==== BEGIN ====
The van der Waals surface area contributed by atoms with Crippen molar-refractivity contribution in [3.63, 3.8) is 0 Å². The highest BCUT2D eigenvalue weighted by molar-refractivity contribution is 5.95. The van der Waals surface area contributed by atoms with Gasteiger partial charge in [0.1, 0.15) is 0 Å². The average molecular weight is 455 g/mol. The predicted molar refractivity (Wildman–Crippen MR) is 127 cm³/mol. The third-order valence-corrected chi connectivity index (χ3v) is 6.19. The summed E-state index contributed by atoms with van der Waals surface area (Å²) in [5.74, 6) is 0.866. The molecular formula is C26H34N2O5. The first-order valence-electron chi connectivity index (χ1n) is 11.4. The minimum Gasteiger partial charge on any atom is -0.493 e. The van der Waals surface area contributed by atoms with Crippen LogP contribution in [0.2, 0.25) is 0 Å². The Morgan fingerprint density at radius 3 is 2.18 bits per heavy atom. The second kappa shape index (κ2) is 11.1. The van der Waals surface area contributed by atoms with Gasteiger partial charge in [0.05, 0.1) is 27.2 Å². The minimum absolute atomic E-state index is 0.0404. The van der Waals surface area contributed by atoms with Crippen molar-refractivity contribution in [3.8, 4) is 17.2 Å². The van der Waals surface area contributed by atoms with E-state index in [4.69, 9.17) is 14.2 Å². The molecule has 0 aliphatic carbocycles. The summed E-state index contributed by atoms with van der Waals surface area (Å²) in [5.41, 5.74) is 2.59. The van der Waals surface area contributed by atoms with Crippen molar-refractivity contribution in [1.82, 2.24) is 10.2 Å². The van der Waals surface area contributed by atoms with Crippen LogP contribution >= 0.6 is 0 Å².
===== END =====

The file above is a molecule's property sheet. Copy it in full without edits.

The van der Waals surface area contributed by atoms with Crippen molar-refractivity contribution in [3.63, 3.8) is 0 Å². The highest BCUT2D eigenvalue weighted by molar-refractivity contribution is 5.95. The van der Waals surface area contributed by atoms with Gasteiger partial charge in [0.1, 0.15) is 0 Å². The average molecular weight is 455 g/mol. The predicted molar refractivity (Wildman–Crippen MR) is 127 cm³/mol. The third-order valence-corrected chi connectivity index (χ3v) is 6.19. The summed E-state index contributed by atoms with van der Waals surface area (Å²) in [5.74, 6) is 0.866. The molecular formula is C26H34N2O5. The first-order valence-electron chi connectivity index (χ1n) is 11.4. The minimum Gasteiger partial charge on any atom is -0.493 e. The van der Waals surface area contributed by atoms with Crippen LogP contribution in [0.2, 0.25) is 0 Å². The Morgan fingerprint density at radius 3 is 2.18 bits per heavy atom. The second kappa shape index (κ2) is 11.1. The van der Waals surface area contributed by atoms with Gasteiger partial charge in [0.05, 0.1) is 27.2 Å². The minimum absolute atomic E-state index is 0.0404. The van der Waals surface area contributed by atoms with Crippen molar-refractivity contribution in [3.8, 4) is 17.2 Å². The van der Waals surface area contributed by atoms with E-state index in [4.69, 9.17) is 14.2 Å². The molecule has 0 aliphatic carbocycles. The summed E-state index contributed by atoms with van der Waals surface area (Å²) in [5.41, 5.74) is 2.59. The van der Waals surface area contributed by atoms with Crippen molar-refractivity contribution in [1.82, 2.24) is 10.2 Å². The van der Waals surface area contributed by atoms with Crippen LogP contribution >= 0.6 is 0 Å².